The novels of Mercedes Lackey’s Elemental Masters series take two forms. The first is re-imagined fairy tales set in Edwardian England (and Europe beyond). The second is a more of a traditional (historical) urban fantasy series that centers around a group of magicians, psychics, and mediums in London, starring two plucky young women and their avian familiars. They hang out with Sherlock Holmes sometimes, which is why his star-power gets him on the cover of the book.
A Scandal in Battersea is the latter style, which is not my preference of the two, but it was still a quick and enjoyable read. It was a solid, magical mystery adventure filled with comforting characters familiar from earlier in the series. Watching Nan and Sarah grow up has been a lovely ride, and I do enjoy checking in on them. Continue reading
I was thrilled that Lackey once again broke the mold with this installment of the Elemental Masters series. Some things were the familiar, such as a modern (well, Victorian-era) retelling of a traditional fairy tale featuring a strong heroine with elemental magic powers. However, like in Blood Red before it, this novel also transported us outside of England and only hinted at a burgeoning romance at the end rather than making it a centerpiece of the plot. Both of these differences have made for stronger books, in my opinion, rather than having the novel be “yet another romantic fantasy.” Continue reading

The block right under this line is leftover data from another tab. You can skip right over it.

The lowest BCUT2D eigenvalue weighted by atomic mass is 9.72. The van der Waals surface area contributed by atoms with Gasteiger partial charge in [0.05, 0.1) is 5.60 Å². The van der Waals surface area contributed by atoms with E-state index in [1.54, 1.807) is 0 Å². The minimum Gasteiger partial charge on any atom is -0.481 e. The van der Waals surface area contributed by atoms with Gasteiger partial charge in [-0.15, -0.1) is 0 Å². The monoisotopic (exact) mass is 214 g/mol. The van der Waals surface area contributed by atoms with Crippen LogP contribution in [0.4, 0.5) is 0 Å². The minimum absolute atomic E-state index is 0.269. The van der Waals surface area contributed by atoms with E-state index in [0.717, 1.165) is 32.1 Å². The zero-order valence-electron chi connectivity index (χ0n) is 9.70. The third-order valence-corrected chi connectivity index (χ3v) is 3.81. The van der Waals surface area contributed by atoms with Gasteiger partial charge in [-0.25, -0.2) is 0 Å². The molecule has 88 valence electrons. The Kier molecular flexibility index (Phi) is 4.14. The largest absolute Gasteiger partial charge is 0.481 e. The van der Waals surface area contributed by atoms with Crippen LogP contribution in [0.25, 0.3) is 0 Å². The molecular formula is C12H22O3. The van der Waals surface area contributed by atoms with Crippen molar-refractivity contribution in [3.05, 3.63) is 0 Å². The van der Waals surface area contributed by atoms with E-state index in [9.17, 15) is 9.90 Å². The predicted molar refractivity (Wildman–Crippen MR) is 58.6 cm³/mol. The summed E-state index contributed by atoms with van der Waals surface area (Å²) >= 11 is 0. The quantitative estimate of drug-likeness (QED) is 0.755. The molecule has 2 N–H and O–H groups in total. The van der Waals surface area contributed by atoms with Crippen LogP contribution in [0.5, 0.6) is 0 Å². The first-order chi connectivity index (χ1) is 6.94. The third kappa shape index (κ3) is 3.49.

BLOOD RED by Mercedes Lackey
It’s always fun to return to one of my favorite series, and it’s even better when that series manages to consistently surprise you. Though there have been some departures, Lackey’s formula for her Elemental Masters series has been “Traditional fairy tale retold in historical (mostly British) urban fantasy setting and concludes with female elemental master living happily ever with male elemental master of appropriate opposing element.”
Blood Red, though it happily exists in the same world as the rest of the series, takes that formula and happily shakes it around a bit. In this retelling of the “Little Red Riding Hood” story, Rosamund is a badass earth master who hunts monsters for a living and has a particular grudge against werewolves. But the fairy tale allegory ends early on in this novel, and we’re left with the story of the main character growing up and coming into her own. Continue reading